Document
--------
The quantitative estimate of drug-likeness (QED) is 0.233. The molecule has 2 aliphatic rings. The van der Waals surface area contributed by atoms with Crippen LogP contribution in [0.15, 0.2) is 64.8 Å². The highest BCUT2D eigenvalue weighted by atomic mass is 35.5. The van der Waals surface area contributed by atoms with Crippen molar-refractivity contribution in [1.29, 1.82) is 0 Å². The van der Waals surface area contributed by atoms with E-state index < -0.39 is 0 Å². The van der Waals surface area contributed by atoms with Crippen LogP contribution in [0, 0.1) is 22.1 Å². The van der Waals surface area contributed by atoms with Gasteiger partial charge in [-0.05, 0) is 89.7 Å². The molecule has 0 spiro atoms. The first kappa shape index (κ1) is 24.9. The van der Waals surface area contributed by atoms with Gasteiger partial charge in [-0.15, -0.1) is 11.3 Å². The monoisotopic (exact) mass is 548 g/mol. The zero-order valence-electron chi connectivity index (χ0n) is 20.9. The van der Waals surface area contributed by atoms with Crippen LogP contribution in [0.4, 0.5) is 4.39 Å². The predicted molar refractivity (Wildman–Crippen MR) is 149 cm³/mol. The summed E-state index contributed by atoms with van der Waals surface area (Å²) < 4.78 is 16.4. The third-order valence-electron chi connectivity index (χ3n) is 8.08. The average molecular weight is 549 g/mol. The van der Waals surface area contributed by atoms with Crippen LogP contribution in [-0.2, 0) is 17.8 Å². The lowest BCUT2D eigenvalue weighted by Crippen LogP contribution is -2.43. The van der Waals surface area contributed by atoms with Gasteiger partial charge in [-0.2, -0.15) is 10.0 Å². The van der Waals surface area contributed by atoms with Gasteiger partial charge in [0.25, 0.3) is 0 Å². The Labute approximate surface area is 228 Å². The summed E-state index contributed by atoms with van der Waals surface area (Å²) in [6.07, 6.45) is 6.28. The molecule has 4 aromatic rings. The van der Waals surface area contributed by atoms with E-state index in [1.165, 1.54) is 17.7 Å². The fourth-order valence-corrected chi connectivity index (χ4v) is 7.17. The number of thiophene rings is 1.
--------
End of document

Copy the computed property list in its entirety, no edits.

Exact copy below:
The quantitative estimate of drug-likeness (QED) is 0.233. The molecule has 2 aliphatic rings. The van der Waals surface area contributed by atoms with Crippen LogP contribution in [0.15, 0.2) is 64.8 Å². The highest BCUT2D eigenvalue weighted by atomic mass is 35.5. The van der Waals surface area contributed by atoms with Crippen molar-refractivity contribution in [1.29, 1.82) is 0 Å². The van der Waals surface area contributed by atoms with E-state index < -0.39 is 0 Å². The van der Waals surface area contributed by atoms with Crippen LogP contribution in [0, 0.1) is 22.1 Å². The van der Waals surface area contributed by atoms with Gasteiger partial charge in [-0.05, 0) is 89.7 Å². The molecule has 0 spiro atoms. The first kappa shape index (κ1) is 24.9. The van der Waals surface area contributed by atoms with Gasteiger partial charge in [-0.15, -0.1) is 11.3 Å². The monoisotopic (exact) mass is 548 g/mol. The zero-order valence-electron chi connectivity index (χ0n) is 20.9. The van der Waals surface area contributed by atoms with Crippen LogP contribution in [0.4, 0.5) is 4.39 Å². The predicted molar refractivity (Wildman–Crippen MR) is 149 cm³/mol. The summed E-state index contributed by atoms with van der Waals surface area (Å²) < 4.78 is 16.4. The third-order valence-electron chi connectivity index (χ3n) is 8.08. The average molecular weight is 549 g/mol. The van der Waals surface area contributed by atoms with Crippen LogP contribution in [-0.2, 0) is 17.8 Å². The lowest BCUT2D eigenvalue weighted by Crippen LogP contribution is -2.43. The van der Waals surface area contributed by atoms with Gasteiger partial charge in [-0.2, -0.15) is 10.0 Å². The van der Waals surface area contributed by atoms with Gasteiger partial charge in [0.25, 0.3) is 0 Å². The Labute approximate surface area is 228 Å². The summed E-state index contributed by atoms with van der Waals surface area (Å²) in [6.07, 6.45) is 6.28. The molecule has 4 aromatic rings. The van der Waals surface area contributed by atoms with E-state index in [1.165, 1.54) is 17.7 Å². The fourth-order valence-corrected chi connectivity index (χ4v) is 7.17. The number of thiophene rings is 1.